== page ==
Lucy Mack Smith
December 1973

“Lucy Mack Smith,” New Era, Dec. 1973, 34–39

Lucy Mack Smith

Young Jesus “was subject” to his parents. (Luke 2:51.) Such cooperativeness signals great character; and his home increased his social abilities and reverence for God. Joseph Smith’s home left similar marks upon him. Parents’ full influence cannot operate without their children’s willing consent, so it is important to realize that his mother considered Joseph, Jr., “a remarkably quiet, well-disposed child.”1 In the mainstream of family life he absorbed the basic traditions of his family. His father laid hands on his 28-year-old son, then president of the Church, and looked back on his growing years in the household of Joseph Smith, Sr., and wife Lucy Mack Smith: “Thou has been an obedient son. The commands of thy father, and the reproofs of thy mother, thou has respected and obeyed.”2

This suggests concerned and strong leadership from these parents. A grandson had precisely that impression of the Prophet’s mother: “There never was a more earnest and social body in the Smith family than Grandma Smith.”3 There are physical sketches of the aged Lucy Mack Smith, but they are a hollow shell without knowing the vital interior convictions that sustained her through a demanding life of 80 years. These can best be seen by reading her biography of her family, which is virtually her own autobiography.4 Sometimes depicted as ignorant in unsympathetic literature, Lucy writes with the power and clarity of a bright mind. Although her history has been generally understood as dictated to and polished by others, over 200 pages of her handwritten manuscript exist in clear, legible writing with highly accurate spelling. The Prophet’s mother was well educated and possessed a creative mind, practiced in articulate expression.

Lucy Smith’s written self-portrait is one of unconquerable faith, and her spiritual strength was certainly rooted in the practical determination of her father and the profound convictions of her mother. Significantly, the mother of the Prophet begins her story with the exploits of her father, Solomon Mack, whose adventures in colonial wars make exciting reading. At an early age he was a man of decision, boldness, and awareness of his fellowmen. His exploits included saving himself and a companion by charging a party of Indians with no weapon but nerve—and saving a companion during an ambush when in full retreat and risking his own life. His lifetime of business ventures after that was just as heroic, for his enterprise built back financial stability after continued reverses. He was in turn a land developer, farmer, shipper, contractor, miller, privateer, and schooner owner, finally retiring to his Vermont farm to find God in answers to his prayers for relief from physical and spiritual agony. Something of the home that trained Lucy comes out in his injunction to parents to bring their children up with consistency: “Never bid them to do anything that is out of their power, nor promise them only what you mean to fulfil. Set good examples in word, deed, and action.”5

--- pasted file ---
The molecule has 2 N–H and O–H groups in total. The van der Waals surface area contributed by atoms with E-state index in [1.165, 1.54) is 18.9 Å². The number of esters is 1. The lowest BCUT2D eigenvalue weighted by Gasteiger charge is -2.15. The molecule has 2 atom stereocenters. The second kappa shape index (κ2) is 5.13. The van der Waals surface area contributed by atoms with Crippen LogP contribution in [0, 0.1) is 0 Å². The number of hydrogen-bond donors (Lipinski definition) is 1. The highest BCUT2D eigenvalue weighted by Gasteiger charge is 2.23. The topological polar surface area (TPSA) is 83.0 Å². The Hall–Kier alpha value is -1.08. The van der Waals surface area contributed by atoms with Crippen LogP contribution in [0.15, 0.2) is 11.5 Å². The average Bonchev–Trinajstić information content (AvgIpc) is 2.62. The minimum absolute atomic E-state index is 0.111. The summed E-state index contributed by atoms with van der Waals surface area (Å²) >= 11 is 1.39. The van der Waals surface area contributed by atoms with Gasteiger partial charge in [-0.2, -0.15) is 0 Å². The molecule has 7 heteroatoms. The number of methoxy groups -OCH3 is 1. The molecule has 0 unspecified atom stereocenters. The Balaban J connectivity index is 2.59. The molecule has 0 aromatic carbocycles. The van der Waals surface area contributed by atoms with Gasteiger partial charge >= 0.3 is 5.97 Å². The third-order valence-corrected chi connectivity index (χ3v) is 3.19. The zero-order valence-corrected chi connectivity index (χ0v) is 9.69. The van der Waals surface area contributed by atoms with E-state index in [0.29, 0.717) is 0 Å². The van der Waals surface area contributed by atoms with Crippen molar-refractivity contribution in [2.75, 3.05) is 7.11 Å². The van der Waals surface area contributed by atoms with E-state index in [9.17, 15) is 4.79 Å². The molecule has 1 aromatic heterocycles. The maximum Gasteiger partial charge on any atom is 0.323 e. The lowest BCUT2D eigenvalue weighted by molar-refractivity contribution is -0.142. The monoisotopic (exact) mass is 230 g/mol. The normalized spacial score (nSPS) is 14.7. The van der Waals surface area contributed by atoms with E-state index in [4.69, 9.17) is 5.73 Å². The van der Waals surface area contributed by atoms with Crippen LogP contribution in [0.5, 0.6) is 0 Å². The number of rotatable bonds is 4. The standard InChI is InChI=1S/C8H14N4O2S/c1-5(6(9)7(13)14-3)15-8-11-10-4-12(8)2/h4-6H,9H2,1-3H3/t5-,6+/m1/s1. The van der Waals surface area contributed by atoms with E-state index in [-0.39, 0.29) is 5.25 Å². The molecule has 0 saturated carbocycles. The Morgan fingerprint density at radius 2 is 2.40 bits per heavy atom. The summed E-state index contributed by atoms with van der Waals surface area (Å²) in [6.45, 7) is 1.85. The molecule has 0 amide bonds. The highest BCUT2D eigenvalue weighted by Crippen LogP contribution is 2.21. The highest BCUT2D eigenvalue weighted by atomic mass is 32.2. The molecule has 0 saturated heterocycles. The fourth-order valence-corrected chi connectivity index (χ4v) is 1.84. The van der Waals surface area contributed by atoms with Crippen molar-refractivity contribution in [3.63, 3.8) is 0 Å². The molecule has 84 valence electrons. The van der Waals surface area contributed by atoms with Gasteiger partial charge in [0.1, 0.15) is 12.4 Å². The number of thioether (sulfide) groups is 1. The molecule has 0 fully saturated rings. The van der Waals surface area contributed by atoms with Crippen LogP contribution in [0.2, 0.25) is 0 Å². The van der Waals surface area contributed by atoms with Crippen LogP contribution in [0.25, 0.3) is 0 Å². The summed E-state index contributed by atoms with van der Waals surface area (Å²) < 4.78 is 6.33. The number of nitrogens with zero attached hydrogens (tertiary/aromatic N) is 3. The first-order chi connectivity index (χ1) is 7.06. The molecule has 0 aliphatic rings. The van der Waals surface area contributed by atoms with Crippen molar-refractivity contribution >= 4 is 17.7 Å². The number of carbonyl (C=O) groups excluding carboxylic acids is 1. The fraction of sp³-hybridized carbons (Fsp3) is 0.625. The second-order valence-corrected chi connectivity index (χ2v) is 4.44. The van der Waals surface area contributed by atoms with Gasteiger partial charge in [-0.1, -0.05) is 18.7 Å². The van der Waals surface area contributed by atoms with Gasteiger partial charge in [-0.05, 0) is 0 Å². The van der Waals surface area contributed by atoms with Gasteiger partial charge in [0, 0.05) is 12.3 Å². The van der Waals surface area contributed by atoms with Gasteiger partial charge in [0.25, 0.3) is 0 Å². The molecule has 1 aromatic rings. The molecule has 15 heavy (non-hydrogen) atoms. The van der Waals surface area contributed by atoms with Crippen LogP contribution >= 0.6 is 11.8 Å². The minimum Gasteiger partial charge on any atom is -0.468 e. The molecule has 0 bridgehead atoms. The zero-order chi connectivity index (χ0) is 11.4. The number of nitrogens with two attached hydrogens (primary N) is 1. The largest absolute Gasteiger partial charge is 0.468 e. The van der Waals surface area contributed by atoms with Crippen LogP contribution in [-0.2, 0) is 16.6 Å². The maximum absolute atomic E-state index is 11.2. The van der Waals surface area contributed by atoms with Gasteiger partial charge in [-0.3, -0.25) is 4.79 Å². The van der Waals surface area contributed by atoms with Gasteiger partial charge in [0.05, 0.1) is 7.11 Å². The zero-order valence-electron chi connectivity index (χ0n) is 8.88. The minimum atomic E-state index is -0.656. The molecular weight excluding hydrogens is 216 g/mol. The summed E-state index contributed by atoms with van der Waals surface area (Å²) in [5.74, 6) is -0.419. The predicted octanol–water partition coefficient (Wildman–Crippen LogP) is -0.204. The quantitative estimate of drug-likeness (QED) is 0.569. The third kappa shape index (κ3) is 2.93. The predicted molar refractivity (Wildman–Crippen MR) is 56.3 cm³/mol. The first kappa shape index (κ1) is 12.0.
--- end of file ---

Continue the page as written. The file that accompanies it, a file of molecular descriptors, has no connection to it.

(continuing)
Solomon Mack’s writings show a love of family, including his wife, Lydia Gates. As the youngest of Lydia’s children, the Prophet’s mother received the full force of what Solomon Mack called her “pious and devotional character.”6 Solomon also paid a high tribute to Lydia for teaching prayer and love in daily family worship. Lucy confirms this by reporting her mother’s parting instructions to “continue faithful in the exercise of every religious duty.” Thus the Prophet’s mother was trained in a home where the children learned, in their father’s phrase, “piety, gentleness, and reflection.”

But Lucy Mack was no carbon-copy Christian. Although knowing God through scriptures and prayerful communion, she doubted the religions that claimed to speak for him. Early in marriage she showed double qualities of devotion and independence. A severe respiratory infection brought a high fever, and Lucy’s life hung in the balance. Weakened and semi-conscious, she was informed by her shaken husband that the doctors expected her to die. But that night powerful prayers stirred within her weakened frame. She sought life in order to “bring up my children, and be a comfort to my husband.” Making her “solemn covenant” with God, she heard a voice assuring her (in scriptural language), “seek, and ye shall find; knock, and it shall be opened unto you.” Her solid recovery began from that hour, as she vigorously assured her watching mother that “the Lord will let me live.”7